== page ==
Innovation Starts With Culture: Interop Leadership Track - InformationWeek

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4/30/2015
01:03 PM
David Wagner
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Innovation Starts With Culture: Interop Leadership Track

Three IT leaders talk about how they transformed their cultures and became more innovative.

(Image: Julian Stallabrass via Flickr)

(Image: Julian Stallabrass via Flickr)

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zerox203
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zerox203,
User Rank: Ninja
5/1/2015 | 4:40:53 AM
Re: Innovation Starts With Culture: Interop Leadership Track
These are defnitely lessons we've heard before, but they bear repeating and fresh perspective from executives at such high-brow organizations. Taking them in aggregate, I'd say I find Mr. Bradwell's story the most useful. The notion that we need to take  IT from being a cost center to an innovator has been said a thousand times, but he actually implemented (not 'is planning to implement') it in a way that was relevant to his industry, made sense in how it connected to existing IT operations, and added real, tangible new revenues to his business. For many businesses like AARP, making a piece of consumer hardware with their name on it  wouldn't make sense... but he recognized there was a specific opportunity for it because of their clientele (seniors). Then he went and tied it to a new service that was valuable for the same reasons. That deserves some praise.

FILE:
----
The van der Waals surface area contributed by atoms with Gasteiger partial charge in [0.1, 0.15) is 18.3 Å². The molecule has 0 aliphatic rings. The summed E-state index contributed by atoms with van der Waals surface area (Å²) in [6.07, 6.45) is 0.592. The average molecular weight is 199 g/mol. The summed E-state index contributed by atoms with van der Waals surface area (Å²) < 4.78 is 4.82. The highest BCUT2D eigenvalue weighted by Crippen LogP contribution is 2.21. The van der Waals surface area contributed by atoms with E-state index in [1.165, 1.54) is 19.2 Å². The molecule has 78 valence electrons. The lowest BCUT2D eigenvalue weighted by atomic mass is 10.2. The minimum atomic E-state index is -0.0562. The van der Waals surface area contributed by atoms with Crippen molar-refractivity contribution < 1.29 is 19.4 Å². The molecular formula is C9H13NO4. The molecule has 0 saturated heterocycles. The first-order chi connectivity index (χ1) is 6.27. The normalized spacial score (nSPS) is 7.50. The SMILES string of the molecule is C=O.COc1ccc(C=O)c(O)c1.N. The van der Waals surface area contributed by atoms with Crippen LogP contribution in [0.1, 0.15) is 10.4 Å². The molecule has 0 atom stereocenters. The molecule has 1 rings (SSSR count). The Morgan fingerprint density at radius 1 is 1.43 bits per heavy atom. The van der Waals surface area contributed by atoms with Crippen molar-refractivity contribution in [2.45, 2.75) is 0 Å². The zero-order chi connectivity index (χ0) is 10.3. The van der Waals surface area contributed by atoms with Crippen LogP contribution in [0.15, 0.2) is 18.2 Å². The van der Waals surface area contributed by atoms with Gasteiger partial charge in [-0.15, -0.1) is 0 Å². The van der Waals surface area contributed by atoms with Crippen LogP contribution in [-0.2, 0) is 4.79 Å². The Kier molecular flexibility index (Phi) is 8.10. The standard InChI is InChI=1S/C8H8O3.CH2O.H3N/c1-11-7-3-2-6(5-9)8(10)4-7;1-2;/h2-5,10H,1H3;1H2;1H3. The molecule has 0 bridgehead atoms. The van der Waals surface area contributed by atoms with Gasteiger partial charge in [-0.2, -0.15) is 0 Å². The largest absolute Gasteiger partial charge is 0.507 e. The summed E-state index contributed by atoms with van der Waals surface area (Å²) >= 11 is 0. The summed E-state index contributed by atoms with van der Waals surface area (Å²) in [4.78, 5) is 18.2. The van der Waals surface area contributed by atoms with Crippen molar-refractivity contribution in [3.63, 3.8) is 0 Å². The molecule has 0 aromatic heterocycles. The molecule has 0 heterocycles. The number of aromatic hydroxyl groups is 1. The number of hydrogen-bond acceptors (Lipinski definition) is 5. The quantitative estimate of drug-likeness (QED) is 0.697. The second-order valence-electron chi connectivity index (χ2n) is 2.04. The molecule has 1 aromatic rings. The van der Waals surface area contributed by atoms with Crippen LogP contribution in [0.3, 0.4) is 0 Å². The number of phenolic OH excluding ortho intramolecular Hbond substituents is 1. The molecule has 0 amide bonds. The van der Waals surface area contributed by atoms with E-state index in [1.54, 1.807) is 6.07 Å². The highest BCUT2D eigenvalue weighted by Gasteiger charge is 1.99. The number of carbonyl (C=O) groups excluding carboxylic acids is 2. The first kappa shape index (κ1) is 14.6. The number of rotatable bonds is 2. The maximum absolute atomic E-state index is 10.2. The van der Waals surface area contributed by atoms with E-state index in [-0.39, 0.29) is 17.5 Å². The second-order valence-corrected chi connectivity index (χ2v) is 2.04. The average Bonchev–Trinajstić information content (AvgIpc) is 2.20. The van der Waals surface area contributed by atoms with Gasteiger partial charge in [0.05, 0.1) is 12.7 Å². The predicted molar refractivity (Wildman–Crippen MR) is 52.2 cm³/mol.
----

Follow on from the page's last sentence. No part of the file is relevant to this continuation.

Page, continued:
I don't want to say the other stories were lacking by comparison; they're unique in that they're public-facing organizations with limited budget and resources - and they definitely offer valuable perspective to someone in a similar position that needs to set realistic goals. The smaller your team is, the more opportunity you have to impact culture. Jonathan Feldman is a frequent InformationWeek contributor, and I've enjoyed many of his articles, including his point about keeping your goals compact and in sight... but I can't let him get away with that terrible soccer analogy. Even my flabby body could get enough of those 30 soccer balls to the goal in a short enough time frame to score more points than are usually scored in a typical game of soccer. Maybe kicking thirty Rubik's cubes would be another story (btw, that is George Bush in the pic, if anyone was wondering. I had to click the source). 
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